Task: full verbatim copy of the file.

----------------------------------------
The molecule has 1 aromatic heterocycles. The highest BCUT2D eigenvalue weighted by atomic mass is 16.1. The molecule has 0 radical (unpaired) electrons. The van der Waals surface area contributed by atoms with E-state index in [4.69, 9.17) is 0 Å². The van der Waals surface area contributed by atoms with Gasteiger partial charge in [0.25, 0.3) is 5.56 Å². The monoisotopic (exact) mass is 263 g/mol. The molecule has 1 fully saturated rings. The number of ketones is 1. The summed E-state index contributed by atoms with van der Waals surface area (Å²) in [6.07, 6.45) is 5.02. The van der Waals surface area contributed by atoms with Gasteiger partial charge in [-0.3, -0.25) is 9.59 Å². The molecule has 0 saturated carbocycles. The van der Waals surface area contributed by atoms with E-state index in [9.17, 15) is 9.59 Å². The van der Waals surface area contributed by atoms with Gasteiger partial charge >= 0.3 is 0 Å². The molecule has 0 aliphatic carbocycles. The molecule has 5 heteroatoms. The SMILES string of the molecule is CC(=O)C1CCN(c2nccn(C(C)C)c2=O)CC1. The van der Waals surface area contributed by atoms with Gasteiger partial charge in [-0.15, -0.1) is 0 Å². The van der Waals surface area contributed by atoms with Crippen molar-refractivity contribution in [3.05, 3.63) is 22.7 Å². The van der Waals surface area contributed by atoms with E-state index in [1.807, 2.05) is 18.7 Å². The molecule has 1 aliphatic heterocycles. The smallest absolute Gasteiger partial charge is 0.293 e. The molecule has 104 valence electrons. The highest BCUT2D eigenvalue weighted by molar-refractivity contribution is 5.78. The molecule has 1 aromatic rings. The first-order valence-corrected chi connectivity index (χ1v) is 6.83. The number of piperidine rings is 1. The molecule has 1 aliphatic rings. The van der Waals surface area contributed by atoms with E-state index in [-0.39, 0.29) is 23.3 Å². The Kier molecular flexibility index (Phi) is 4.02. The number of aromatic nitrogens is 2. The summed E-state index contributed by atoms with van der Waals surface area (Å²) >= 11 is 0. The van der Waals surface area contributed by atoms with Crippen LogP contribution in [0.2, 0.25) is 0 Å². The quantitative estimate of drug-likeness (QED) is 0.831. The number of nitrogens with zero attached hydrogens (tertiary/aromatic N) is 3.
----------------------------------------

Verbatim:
The molecule has 1 aromatic heterocycles. The highest BCUT2D eigenvalue weighted by atomic mass is 16.1. The molecule has 0 radical (unpaired) electrons. The van der Waals surface area contributed by atoms with E-state index in [4.69, 9.17) is 0 Å². The van der Waals surface area contributed by atoms with Gasteiger partial charge in [0.25, 0.3) is 5.56 Å². The monoisotopic (exact) mass is 263 g/mol. The molecule has 1 fully saturated rings. The number of ketones is 1. The summed E-state index contributed by atoms with van der Waals surface area (Å²) in [6.07, 6.45) is 5.02. The van der Waals surface area contributed by atoms with Gasteiger partial charge in [-0.3, -0.25) is 9.59 Å². The molecule has 0 saturated carbocycles. The van der Waals surface area contributed by atoms with E-state index in [9.17, 15) is 9.59 Å². The van der Waals surface area contributed by atoms with Gasteiger partial charge >= 0.3 is 0 Å². The molecule has 0 aliphatic carbocycles. The molecule has 5 heteroatoms. The SMILES string of the molecule is CC(=O)C1CCN(c2nccn(C(C)C)c2=O)CC1. The van der Waals surface area contributed by atoms with Gasteiger partial charge in [-0.15, -0.1) is 0 Å². The van der Waals surface area contributed by atoms with Crippen molar-refractivity contribution in [3.05, 3.63) is 22.7 Å². The van der Waals surface area contributed by atoms with E-state index in [1.807, 2.05) is 18.7 Å². The molecule has 1 aliphatic heterocycles. The smallest absolute Gasteiger partial charge is 0.293 e. The molecule has 104 valence electrons. The highest BCUT2D eigenvalue weighted by molar-refractivity contribution is 5.78. The molecule has 1 aromatic rings. The first-order valence-corrected chi connectivity index (χ1v) is 6.83. The number of piperidine rings is 1. The molecule has 1 aliphatic rings. The van der Waals surface area contributed by atoms with E-state index in [-0.39, 0.29) is 23.3 Å². The Kier molecular flexibility index (Phi) is 4.02. The number of aromatic nitrogens is 2. The summed E-state index contributed by atoms with van der Waals surface area (Å²) >= 11 is 0. The van der Waals surface area contributed by atoms with Crippen LogP contribution in [0.2, 0.25) is 0 Å². The quantitative estimate of drug-likeness (QED) is 0.831. The number of nitrogens with zero attached hydrogens (tertiary/aromatic N) is 3.